Alishan explained the snail is a threat to agriculture as it feeds on over 500 species of plants including food crops, fruit, ornamentals, and forestry. It is also a vector for rat lungworm which can cause eosinophilic meningitis in humans, affecting the brain and spinal cord. She said people can become infected by inadvertently eating the eggs or hatchlings raw, such as in salads, or by the mucus getting into cuts in the skin.

Nazia Alishan, agricultural officer I with the Ministry of Agriculture, Land and Fisheries.

In addition, the snail is very fertile. While local snails produce about 12 to 15 eggs a year, the giant African snail could lay from 900 to 1,200 eggs annually. She explained that after the first mating the snail is very fertile. It is also hermaphroditic therefore, it is capable of reproducing by itself. Because of that, they compete with local snails for space and food thereby threatening the existence of local snails.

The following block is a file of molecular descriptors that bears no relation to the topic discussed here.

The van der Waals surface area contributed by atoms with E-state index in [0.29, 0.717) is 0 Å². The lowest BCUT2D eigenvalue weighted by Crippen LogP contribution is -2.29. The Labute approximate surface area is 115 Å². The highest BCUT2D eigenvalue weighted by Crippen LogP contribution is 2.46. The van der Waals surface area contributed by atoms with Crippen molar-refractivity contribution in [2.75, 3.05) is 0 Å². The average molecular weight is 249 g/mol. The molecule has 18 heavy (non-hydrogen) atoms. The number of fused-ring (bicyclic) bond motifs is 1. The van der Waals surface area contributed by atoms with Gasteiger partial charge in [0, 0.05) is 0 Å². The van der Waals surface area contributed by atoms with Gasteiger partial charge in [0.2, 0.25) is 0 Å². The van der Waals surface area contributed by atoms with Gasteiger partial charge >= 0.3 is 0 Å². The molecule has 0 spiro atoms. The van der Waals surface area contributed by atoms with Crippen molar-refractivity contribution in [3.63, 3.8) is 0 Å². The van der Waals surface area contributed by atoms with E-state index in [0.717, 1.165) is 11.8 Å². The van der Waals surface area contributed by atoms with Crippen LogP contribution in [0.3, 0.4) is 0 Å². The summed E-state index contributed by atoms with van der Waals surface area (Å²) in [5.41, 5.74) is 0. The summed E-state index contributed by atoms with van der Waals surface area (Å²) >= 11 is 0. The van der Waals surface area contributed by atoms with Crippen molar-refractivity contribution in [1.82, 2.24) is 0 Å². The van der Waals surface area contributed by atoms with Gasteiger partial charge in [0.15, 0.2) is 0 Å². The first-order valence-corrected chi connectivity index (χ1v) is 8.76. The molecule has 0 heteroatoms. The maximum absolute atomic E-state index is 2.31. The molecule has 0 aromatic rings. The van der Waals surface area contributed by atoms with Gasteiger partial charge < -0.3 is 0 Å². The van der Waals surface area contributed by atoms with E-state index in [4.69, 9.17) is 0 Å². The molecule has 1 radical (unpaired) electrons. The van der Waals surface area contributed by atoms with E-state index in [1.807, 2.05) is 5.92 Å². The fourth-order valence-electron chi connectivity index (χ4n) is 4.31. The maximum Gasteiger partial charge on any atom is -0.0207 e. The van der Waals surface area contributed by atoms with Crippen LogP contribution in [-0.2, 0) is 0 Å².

“Our native snails play an integral part of the environment in terms of the nutrient cycle... For example the tree snail feeds on the bark of trees so it cleans the trees and allows the trees to breathe.”

And the snail is a possible threat to trade as it is listed as the second worst invasive alien species in the world and no one wants the pest in their country. She recalled several occasions where export of dirt, gravel, and similar materials was delayed while the buyers sent representatives to ensure the material was free of the snail and their eggs.

Recognise and eliminate

One of the main ways to distinguish the snail is by its shell. They are usually reddish brown in colour with pale yellow or cream vertical stripes running in one direction of the shell. Also the shells have more than six spirals or whorls.

A list of areas where the giant African snail can be found in Trinidad.